It should be noted that Conductive AFM sample preparation is relatively simple. Moreover, the contact size can be as small as a few nanometres, and hence the local variation of the electric property can be clearly observed (in contrast to the conventional macroscopic techniques). This automatically allows for an extremely fast and accurate characterization of single individual transistors within the SRAM cell. Therefore, this AFM technique extends the range of measurable geometries beyond their former limits. A typical Conductive AFM image of SRAM at -0.2 V is shown in Figure 3.
Limitations of conventional Conductive AFM
Conventional Conductive AFM suffers from several intrinsic problems, which means the user has two alternatives. The first is theacquisition of images with compromised spatial resolution due to the fast wearing of the metal-coated tip during contact mode topography.However, this also underlines the need for frequent AFM tipchange, hence adding more time and cost. The second alternative involves the sacrifice of current because of the short and limited time of contact between the tip and the sample. Nevertheless, in conventional Conductive AFMthere is a clear discrepancy between the forward and the backward scans. This ultimately provokesa poor reproducibility of the data,whichnow lack accuracy and precision, especially when it comes to consecutive measurements. Moreover, both the asymmetric signal,which is obtained due to the existence of lateral forces, and the small signal-to-noise ratio degrade the acquired measurements to a significant degree. Therefore, the introduction of PinPoint iAFM by Park Systems offers FA engineers an innovative solution to these difficult problems.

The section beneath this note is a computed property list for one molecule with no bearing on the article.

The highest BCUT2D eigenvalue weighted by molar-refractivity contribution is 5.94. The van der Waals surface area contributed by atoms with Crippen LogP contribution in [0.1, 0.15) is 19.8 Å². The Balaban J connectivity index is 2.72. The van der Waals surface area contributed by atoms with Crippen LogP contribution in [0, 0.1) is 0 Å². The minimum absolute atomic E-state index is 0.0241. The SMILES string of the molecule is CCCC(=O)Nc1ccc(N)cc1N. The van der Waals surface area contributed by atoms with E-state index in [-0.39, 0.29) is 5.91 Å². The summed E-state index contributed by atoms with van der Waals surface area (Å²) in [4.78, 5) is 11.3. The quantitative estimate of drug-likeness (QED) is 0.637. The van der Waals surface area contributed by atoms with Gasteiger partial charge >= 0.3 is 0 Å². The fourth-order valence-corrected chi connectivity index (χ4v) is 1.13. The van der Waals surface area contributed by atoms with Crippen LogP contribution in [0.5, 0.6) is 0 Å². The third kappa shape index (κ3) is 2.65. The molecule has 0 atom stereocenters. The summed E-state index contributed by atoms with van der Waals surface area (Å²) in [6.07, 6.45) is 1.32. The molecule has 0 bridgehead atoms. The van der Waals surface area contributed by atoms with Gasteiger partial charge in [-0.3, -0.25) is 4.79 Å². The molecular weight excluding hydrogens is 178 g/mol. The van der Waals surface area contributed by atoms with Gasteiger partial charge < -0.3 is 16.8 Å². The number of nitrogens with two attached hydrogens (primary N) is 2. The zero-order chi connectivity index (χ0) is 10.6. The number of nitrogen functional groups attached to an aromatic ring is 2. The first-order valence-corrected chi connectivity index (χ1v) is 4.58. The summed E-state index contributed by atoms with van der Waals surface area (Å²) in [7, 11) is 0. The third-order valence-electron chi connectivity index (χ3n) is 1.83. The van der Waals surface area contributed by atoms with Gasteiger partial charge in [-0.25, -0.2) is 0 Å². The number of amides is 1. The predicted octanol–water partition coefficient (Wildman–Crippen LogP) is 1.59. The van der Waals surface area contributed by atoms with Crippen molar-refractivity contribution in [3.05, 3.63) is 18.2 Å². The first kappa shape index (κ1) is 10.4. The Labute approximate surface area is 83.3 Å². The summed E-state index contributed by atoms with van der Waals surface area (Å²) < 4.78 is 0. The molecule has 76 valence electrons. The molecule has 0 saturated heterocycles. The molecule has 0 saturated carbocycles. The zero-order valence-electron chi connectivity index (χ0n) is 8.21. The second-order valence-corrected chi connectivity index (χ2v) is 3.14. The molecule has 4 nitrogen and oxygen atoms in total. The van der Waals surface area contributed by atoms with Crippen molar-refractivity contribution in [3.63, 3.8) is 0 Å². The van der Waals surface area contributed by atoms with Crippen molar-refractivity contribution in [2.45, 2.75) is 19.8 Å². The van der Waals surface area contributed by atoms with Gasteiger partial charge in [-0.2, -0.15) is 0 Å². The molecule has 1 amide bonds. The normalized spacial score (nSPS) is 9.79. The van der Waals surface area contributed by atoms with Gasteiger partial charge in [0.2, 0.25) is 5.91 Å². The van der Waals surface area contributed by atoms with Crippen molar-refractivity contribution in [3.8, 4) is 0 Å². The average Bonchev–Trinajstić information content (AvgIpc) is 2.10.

PinPoint iAFM – The innovative solution
Figure 4 depicts the actual implementation and apparatus of the Park Systems PinPoint iAFM that is operated in contact mode. The application of a bias between the tip and the sample produces a current flow that generates the respective AFM images.